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Author Notes:

Reprint requests available from the corresponding author: Cassandra D. Josephson, MD Children’s Healthcare of Atlanta Department of Pathology 1405 Clifton Road NE Atlanta, GA 30322 Phone: 404-785-4553 Fax: 404-785-1370 cjoseph@emory.edu


Research Funding:

National Heart, Lung, and Blood Institute : NHLBI

The manuscript is supported in part by NIH awards HL-07-001 Pediatric Transfusion Medicine Academic Career Award and HL086773-01 Program Project Grant in Transfusion Medicine


  • residual apheresis platelet volumes storage
  • platelet metabolism and function
  • pediatric transfusion of platelets

Effects of Storage Duration and Volume on the Quality of Leukoreduced Apheresis-derived Platelets: Implications for Pediatric Transfusion Medicine


Journal Title:



Volume 50, Number 10


, Pages 2193-2198

Type of Work:

Article | Post-print: After Peer Review


Background Platelet storage adversely affects platelet structure and function in vitro, and is associated with decreased platelet recovery and function in vivo. In pediatric transfusion medicine, it is not uncommon for small residual volumes to remain in parent units following aliquot preparation of leukoreduced apheresis-derived platelets (LR-ADP). However, limited data exists regarding the impact of storage on residual small volume LR-ADP. Study Design and Methods Standard metabolic testing was performed on residual volumes of LR-ADP following aliquot removal and platelet aggregometry using a dual agonist of ADP and collagen was performed on stored, small volume aliquots (10-80 ml) created from an in vitro model of platelet storage. Results 77 LR-ADP underwent metabolic (n=67) or metabolic and aggregation (n=10) studies. All products maintained a pH > 6.89 throughout storage. Lactate and pCO2 increased proportionally with longer storage time. Regardless of acceptable metabolism during storage, aggregation in 10-20 ml aliquots was impaired by day 4 and aliquots less than 40 ml demonstrated the most dramatic decrease in aggregation from baseline. Conclusions Despite maintenance of acceptable metabolic conditions, residual volumes of LR-ADP develop impaired aggregation in vitro that may adversely affect platelet survival and function in vivo. At volumes below 40 ml, LR-ADP revealed reduced aggregation. As a result, it is recommended to monitor and record volumes of LR-ADP used for pediatric transfusion. Moreover, once LR-ADP attain a volume of 50 ml or less on day 4 or 5 of storage, consider discarding these products until their in vivo efficacy can be studied.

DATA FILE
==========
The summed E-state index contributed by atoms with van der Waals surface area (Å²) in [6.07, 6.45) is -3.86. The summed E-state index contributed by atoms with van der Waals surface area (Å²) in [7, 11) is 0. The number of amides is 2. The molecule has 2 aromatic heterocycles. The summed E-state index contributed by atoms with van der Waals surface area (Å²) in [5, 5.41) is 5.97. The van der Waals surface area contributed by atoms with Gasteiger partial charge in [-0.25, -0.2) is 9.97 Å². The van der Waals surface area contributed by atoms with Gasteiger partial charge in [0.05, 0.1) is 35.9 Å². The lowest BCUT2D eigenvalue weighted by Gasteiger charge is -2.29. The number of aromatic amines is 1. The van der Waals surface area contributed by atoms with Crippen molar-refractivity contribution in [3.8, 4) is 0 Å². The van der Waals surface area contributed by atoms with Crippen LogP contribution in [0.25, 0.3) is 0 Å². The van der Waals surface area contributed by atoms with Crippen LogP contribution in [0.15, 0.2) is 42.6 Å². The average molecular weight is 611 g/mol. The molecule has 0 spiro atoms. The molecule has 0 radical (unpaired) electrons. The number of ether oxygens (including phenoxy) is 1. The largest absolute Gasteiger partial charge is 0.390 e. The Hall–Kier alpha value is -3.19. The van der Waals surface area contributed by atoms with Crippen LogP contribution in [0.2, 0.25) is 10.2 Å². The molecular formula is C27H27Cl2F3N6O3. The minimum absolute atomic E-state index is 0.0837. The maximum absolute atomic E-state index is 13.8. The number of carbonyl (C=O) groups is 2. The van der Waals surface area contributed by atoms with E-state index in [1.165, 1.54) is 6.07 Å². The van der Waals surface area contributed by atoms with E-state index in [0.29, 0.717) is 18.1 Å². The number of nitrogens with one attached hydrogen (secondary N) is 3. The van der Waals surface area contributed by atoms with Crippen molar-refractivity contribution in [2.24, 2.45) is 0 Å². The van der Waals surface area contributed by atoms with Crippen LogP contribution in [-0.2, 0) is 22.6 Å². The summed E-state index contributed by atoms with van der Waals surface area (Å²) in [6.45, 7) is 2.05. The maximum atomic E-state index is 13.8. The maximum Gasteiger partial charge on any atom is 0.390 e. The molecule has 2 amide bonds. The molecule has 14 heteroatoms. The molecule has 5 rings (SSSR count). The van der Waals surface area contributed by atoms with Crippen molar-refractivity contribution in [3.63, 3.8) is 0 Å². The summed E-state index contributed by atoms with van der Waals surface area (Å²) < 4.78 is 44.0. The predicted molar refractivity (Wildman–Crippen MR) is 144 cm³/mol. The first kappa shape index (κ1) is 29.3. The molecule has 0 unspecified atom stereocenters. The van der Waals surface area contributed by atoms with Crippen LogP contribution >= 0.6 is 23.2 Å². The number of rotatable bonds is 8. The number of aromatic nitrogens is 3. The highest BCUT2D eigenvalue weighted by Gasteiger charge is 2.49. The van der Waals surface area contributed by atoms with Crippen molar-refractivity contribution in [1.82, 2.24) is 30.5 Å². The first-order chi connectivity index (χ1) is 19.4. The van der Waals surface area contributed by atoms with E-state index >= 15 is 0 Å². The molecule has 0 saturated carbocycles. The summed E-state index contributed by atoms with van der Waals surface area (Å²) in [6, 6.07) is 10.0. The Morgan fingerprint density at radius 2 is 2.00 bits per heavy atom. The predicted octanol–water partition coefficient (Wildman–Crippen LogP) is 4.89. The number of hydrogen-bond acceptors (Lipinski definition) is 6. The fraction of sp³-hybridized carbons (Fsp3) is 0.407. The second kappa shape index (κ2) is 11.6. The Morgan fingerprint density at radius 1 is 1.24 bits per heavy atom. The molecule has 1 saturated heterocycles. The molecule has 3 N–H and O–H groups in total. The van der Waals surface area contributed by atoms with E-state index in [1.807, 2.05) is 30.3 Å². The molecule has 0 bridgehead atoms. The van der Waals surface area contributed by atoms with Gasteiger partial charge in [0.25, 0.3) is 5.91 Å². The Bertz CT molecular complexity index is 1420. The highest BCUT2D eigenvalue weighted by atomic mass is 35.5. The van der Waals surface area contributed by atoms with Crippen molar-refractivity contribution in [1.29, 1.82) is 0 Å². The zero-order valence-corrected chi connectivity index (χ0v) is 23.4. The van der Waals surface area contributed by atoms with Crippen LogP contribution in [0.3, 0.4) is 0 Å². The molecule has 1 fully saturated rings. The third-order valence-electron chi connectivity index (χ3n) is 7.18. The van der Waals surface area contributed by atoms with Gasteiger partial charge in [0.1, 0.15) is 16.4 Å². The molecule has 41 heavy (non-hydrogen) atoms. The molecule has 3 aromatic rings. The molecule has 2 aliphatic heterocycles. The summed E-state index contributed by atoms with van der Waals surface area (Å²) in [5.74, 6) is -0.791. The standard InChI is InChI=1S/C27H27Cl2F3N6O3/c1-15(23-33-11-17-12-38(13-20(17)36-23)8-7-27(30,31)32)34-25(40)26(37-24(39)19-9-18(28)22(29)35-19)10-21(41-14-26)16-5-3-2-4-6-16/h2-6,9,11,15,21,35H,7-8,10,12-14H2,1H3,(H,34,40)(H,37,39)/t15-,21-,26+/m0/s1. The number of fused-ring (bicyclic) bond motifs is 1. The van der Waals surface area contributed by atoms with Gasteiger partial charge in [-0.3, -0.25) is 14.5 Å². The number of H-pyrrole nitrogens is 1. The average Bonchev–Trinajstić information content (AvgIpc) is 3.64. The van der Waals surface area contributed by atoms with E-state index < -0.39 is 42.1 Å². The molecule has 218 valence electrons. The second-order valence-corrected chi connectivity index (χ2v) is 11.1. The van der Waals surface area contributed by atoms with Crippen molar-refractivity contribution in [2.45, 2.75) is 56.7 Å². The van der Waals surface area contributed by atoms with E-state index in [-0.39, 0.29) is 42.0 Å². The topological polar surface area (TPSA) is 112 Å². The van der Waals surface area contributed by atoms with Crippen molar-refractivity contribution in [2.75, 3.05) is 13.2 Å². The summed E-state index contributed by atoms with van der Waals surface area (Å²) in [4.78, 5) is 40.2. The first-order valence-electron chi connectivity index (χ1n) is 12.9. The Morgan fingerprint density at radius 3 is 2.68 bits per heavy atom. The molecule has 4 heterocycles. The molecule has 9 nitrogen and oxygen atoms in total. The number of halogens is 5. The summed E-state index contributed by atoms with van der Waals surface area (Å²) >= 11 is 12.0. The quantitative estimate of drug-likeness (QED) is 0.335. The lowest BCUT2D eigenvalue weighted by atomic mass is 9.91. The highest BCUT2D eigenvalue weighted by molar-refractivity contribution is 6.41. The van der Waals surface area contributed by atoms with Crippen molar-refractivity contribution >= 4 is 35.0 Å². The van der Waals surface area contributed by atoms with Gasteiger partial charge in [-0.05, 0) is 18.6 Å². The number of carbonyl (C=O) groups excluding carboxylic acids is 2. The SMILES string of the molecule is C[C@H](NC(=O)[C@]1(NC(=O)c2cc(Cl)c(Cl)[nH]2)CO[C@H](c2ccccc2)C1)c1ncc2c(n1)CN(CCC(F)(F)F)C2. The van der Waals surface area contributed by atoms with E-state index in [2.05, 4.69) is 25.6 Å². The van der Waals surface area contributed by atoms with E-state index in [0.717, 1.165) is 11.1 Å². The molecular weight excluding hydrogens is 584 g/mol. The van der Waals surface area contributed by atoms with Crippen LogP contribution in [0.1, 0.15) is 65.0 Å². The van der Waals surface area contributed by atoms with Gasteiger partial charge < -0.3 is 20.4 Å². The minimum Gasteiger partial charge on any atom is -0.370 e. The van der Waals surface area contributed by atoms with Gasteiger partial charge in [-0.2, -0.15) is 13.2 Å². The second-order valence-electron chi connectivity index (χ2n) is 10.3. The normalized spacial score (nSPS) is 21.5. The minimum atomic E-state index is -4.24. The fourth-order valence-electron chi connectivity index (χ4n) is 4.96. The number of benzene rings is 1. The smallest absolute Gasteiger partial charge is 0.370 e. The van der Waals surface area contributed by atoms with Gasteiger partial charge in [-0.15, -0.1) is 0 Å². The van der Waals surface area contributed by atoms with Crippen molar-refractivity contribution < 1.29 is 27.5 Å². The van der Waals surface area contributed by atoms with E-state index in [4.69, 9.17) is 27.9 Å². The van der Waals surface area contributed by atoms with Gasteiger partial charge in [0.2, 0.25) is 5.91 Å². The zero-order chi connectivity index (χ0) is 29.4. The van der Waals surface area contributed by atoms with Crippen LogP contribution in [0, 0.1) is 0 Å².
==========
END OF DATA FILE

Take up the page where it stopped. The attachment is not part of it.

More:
Copyright information:

© 2010 American Association of Blood Banks

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